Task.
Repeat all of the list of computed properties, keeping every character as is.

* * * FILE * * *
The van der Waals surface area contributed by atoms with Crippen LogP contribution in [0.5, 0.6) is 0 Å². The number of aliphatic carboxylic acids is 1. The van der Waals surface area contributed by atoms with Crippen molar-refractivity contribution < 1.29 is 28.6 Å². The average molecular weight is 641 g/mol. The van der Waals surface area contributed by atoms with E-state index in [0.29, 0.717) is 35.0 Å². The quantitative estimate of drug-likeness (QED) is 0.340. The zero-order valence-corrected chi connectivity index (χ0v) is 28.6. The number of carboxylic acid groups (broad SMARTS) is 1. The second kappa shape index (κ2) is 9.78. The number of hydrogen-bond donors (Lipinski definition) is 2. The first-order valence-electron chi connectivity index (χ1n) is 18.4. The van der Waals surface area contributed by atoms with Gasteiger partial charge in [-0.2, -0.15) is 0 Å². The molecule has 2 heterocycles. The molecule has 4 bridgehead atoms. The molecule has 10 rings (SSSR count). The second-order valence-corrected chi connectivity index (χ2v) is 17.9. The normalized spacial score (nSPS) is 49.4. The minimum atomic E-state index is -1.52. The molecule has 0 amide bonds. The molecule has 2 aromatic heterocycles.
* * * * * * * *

The van der Waals surface area contributed by atoms with Crippen LogP contribution in [0.5, 0.6) is 0 Å². The number of aliphatic carboxylic acids is 1. The van der Waals surface area contributed by atoms with Crippen molar-refractivity contribution < 1.29 is 28.6 Å². The average molecular weight is 641 g/mol. The van der Waals surface area contributed by atoms with E-state index in [0.29, 0.717) is 35.0 Å². The quantitative estimate of drug-likeness (QED) is 0.340. The zero-order valence-corrected chi connectivity index (χ0v) is 28.6. The number of carboxylic acid groups (broad SMARTS) is 1. The second kappa shape index (κ2) is 9.78. The number of hydrogen-bond donors (Lipinski definition) is 2. The first-order valence-electron chi connectivity index (χ1n) is 18.4. The van der Waals surface area contributed by atoms with Gasteiger partial charge in [-0.2, -0.15) is 0 Å². The molecule has 2 heterocycles. The molecule has 4 bridgehead atoms. The molecule has 10 rings (SSSR count). The second-order valence-corrected chi connectivity index (χ2v) is 17.9. The normalized spacial score (nSPS) is 49.4. The minimum atomic E-state index is -1.52. The molecule has 0 amide bonds. The molecule has 2 aromatic heterocycles.